Secure Sockets Layer (SSL) can be used to secure the connection between the middle tier “client”, WebLogic Server (WLS) in this case, and the Oracle database server. Data between WLS and database can be encrypted. The server can be authenticated so you have proof that the database can be trusted by validating a certificate from the server. The client can be authenticated so that the database only accepts connections from clients that it trusts.
Similar to the discussion in an earlier article about using the Oracle wallet for database credentials, the Oracle wallet can also be used with SSL to store the keys and certificates. By using it correctly, clear text passwords can be eliminated from the JDBC configuration and client/server configuration can be simplified by sharing the wallet across multiple datasources.
There is a very good Oracle Technical White Paper on using SSL with the Oracle thin driver at
http://www.oracle.com/technetwork/database/enterprise-edition/wp-oracle-jdbc-thin-ssl-130128.pdf [LINK1]. The link http://www.oracle.com/technetwork/middleware/weblogic/index-087556.html [LINK2] describes how to use WebLogic Server with Oracle JDBC Driver SSL.
The information in this article is a guide on what steps need to be taken in the variety of available options; use the links above for details.
SSL from the driver to the database server is basically turned on by specifying a protocol of “tcps” in the URL. However, there is a fair amount of setup needed. Also remember that there is an overhead in performance.
Creating the wallets
The common use cases are
1. “data encryption and server-only authentication”, requiring just a trust store, or
2. “data encryption and authentication of both tiers” (client and server), requiring a trust store and a key store.
It is recommended to use the auto-login wallet type so that clear text passwords are not needed in the datasource configuration to open the wallet. The store type for an auto-login wallet is “SSO” (Single Sign On), not “JKS” or “PKCS12” as in [LINK2]. The file name is “cwallet.sso”.
Wallets are created using the orapki tool. They need to be created based on the usage (encryption and/or authentication). This is discussed in detail in [LINK1] in Appendix B or in the Advanced Security Administrator’s Guide of the Database documentation.
Database Server Configuration
It is necessary to update the sqlnet.ora and listener.ora files with the directory location of the wallet using WALLET_LOCATION. These files also indicate whether or not SSL_CLIENT_AUTHENTICATION is being used (true or false).
The Oracle Listener must also be configured to use the TCPS protocol. The recommended port is 2484.
LISTENER = (ADDRESS_LIST= (ADDRESS=(PROTOCOL=tcps)(HOST=servername)(PORT=2484)))
WebLogic Server Classpath
The WebLogic Server CLASSPATH must have three additional security files.
The files that need to be added to the WLS CLASSPATH are
One way to do this is to add them to PRE_CLASSPATH environment variable for use with the standard WebLogic scripts.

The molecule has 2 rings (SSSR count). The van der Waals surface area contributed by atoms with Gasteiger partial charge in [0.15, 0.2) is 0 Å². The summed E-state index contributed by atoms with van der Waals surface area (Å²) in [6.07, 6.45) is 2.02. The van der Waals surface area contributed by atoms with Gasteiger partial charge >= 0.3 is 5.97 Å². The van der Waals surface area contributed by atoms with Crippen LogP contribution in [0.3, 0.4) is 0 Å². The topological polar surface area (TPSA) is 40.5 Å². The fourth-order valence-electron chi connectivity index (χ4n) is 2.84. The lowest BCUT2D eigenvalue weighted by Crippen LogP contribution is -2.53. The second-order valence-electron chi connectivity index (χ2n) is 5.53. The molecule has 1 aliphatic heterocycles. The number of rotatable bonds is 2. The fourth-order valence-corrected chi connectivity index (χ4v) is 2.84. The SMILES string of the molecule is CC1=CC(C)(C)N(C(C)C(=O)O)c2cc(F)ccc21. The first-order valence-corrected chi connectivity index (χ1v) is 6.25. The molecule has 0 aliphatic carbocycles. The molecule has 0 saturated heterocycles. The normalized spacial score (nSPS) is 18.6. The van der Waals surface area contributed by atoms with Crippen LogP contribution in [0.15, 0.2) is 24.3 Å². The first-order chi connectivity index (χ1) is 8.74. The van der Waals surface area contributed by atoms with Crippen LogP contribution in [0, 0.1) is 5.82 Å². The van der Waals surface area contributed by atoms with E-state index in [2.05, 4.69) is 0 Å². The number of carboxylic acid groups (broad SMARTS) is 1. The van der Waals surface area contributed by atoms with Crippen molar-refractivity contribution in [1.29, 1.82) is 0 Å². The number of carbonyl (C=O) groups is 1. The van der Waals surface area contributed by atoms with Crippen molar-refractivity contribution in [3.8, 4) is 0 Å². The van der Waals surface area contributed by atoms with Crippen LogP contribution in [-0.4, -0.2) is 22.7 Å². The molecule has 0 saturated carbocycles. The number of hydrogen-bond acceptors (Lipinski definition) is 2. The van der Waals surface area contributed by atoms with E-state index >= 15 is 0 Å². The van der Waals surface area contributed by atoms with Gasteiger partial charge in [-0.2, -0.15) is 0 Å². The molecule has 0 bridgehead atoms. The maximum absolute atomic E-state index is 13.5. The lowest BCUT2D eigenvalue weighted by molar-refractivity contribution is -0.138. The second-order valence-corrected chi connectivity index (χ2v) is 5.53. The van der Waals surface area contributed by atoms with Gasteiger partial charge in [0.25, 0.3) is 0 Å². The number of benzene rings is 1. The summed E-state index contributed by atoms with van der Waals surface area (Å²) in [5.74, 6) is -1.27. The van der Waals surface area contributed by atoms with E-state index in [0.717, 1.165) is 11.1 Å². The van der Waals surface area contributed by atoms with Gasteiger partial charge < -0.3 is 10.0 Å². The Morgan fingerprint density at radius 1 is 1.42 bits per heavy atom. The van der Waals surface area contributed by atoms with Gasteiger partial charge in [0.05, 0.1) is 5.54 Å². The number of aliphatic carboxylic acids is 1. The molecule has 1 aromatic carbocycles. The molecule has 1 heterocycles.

Setting the Oracle Security Provider
It’s necessary to enable the Oracle PKI provider on the client side. This can either be done statically by updating the java.security file under the JRE or dynamically by setting it in a WLS startup class using
java.security.Security.insertProviderAt(new oracle.security.pki.OraclePKIProvider (), 3);
See the full example of the startup class in [LINK2].
When creating a WLS datasource, set the PROTOCOL in the URL to tcps as in the following.
For encryption and server authentication, use the datasource connection properties:
- javax.net.ssl.trustStore=location of wallet file on the client
For client authentication, use the datasource connection properties:
- javax.net.ssl.keyStore=location of wallet file on the client
Note that the driver connection properties for the wallet require a file name, not a directory name.
Active GridLink ONS over SSL
For completeness, there is another SSL usage for WLS datasources. The communication with the Oracle Notification Service (ONS) for load balancing information and node up/down events can use SSL also.
Create an auto-login wallet and use the wallet on the client and server. The following is a sample sequence to create a test wallet for use with ONS.
orapki wallet create -wallet ons -auto_login -pwd ONS_Wallet
orapki wallet add -wallet ons -dn "CN=ons_test,C=US" -keysize 1024 -self_signed -validity 9999 -pwd ONS_Wallet
orapki wallet export -wallet ons -dn "CN=ons_test,C=US" -cert ons/cert.txt -pwd ONS_Wallet
On the database server side, it’s necessary to define the walletfile directory in the file $CRS_HOME/opmn/conf/ons.config and run onsctl stop/start.
When configuring an Active GridLink datasource, the connection to the ONS must be defined. In addition to the host and port, the wallet file directory must be specified. By not giving a password, a SSO wallet is assumed.
To use SSL with the Oracle thin driver without any clear text passwords, use an SSO Oracle Wallet. SSL support in the Oracle thin driver is available starting in 10g Release 2.